waf migration

I could not resist and spent the last few days converting the build system from cmake to waf.

Surprisingly the resulting commit has a negative line count, even though the new system has some new features.

I was never really happy with cmake. I needed a proper build system, because noisicaä isn't a pure python application (which most of the other things are, that I do in my spare time). For the initial prototype I got away with using setup.py to build the few cython extensions, but I quickly grew out of that. My usual choice would have been good, old make, but one of the common patterns of noisicaä development is to upgrade my toolbox and try something more modern. cmake advertises itself as modern, fast and flexible, and it's used by a lot of large open source projects. So I decided to give it a try.

And it's certainly easy to use for c++ projects - everything needed for that is built-in. But my case involved a mix of python, cython as well as a bunch of custom build rules to auto generate various files, e.g. using csound, faust, etc. To define such custom build rules, you have to dive deep into cmake's language and that's the part that turned me off.

cmake's language feels like a reanimated corpse that dies a few decades ago. It's a macro language, there are no proper functions, so "return values" are written to some kinda global variables. While you can get everything done somehow, it feels really quirky.

Also cmake's distinction between files and targets was very confusing to me. Only target can have dependencies on other targets - at least that's how I understood it. I could never really wrap my head around it, so I have probably created a lot more targets than necessary.

waf is not without it's own quirks. Part of that might be due to compatibility requirements. On the one hand compatibility with older versions of waf, i.e. the usual accumulation of cruft that you see in any non-trivial application. On the other hand compatibility with old python version. E.g. waf's Node class looks a lot like pathlib, but it cannot use it as long as it wants to stay compatible with python versions before 3.4. And because it wants to be both self contained and small, it can't just use packages outside of the stdlib.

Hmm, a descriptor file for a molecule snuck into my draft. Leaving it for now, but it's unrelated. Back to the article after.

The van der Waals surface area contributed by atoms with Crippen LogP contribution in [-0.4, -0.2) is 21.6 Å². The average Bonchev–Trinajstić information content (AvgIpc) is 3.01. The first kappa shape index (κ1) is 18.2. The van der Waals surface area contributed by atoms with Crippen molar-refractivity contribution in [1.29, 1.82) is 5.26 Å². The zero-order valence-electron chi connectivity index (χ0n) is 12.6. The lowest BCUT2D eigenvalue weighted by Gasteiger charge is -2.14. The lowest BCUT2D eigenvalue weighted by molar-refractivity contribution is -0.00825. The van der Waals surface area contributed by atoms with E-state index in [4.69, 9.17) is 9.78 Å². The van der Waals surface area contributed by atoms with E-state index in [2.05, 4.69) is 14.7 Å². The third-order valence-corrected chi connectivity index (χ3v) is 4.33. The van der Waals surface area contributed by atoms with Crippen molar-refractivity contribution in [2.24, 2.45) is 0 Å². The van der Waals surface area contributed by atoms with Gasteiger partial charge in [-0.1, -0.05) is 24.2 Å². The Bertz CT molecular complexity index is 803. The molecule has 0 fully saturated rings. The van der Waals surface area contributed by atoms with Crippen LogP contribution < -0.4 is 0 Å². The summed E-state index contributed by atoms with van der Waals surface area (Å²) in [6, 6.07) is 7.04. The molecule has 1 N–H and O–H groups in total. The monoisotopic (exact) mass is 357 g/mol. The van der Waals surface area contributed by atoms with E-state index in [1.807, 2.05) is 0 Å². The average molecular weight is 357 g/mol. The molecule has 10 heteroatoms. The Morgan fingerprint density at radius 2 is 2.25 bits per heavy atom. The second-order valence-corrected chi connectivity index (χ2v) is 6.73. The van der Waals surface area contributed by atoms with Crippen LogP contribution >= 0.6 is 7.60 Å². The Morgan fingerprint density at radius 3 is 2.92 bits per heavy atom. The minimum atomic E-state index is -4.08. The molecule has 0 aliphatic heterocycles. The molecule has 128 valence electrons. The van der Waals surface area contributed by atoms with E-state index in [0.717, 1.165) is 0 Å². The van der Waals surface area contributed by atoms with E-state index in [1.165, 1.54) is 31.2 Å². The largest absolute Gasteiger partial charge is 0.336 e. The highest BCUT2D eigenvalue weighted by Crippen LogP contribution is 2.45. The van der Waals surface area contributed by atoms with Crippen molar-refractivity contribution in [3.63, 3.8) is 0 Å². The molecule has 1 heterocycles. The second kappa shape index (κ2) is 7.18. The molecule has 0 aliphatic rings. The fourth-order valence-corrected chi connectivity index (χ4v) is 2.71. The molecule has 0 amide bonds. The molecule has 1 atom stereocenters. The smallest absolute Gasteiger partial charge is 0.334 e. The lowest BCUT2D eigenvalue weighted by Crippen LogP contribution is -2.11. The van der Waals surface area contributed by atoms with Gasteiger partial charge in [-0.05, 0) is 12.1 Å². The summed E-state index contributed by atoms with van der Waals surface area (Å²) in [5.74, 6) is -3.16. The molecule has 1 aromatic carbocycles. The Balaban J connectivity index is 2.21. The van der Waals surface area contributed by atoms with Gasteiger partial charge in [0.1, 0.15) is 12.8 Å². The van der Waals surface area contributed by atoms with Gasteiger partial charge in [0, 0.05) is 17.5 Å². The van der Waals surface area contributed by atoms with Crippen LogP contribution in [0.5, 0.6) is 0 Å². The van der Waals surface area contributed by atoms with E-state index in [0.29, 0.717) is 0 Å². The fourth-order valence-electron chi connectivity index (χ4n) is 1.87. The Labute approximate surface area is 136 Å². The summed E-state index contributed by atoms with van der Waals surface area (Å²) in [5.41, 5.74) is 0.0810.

But the biggest selling point of waf is that it's python. Instead of some half baked custom language, you have the full power of a proper general purpose language at your fingertips.

Converting the existing build logic over to waf was pretty painless. Basically just rename all CMakeLists.txt files to wscript and make some fairly mechanical syntax changes. Most of the work was reimplementing the various custom rules to waf. That turned out to be a bit more verbose in terms of line count, but that's more than compensated just by expressing the logic in a proper programming language.

The only significant difference should be that I never got dependencies of cython modules right in cmake. Every once in a while I made a change that should have triggered a rebuild of some cython modules, but that never happened - resulting in runtime errors. Getting that right in waf was very straight forward.

Once I did the basic build logic carried over to waf, I started looking into things I could do better now.

Handling of 3rd party dependencies

One of the things that neither cmake nor waf (nor any other build system that I know of) directly support, is the handling of dependencies on 3rd party packages. That's actually something that could be done with setup.py, which is more of a package management system than a build system - at least for other python packages (and with a terrible hack, also for non-python libraries).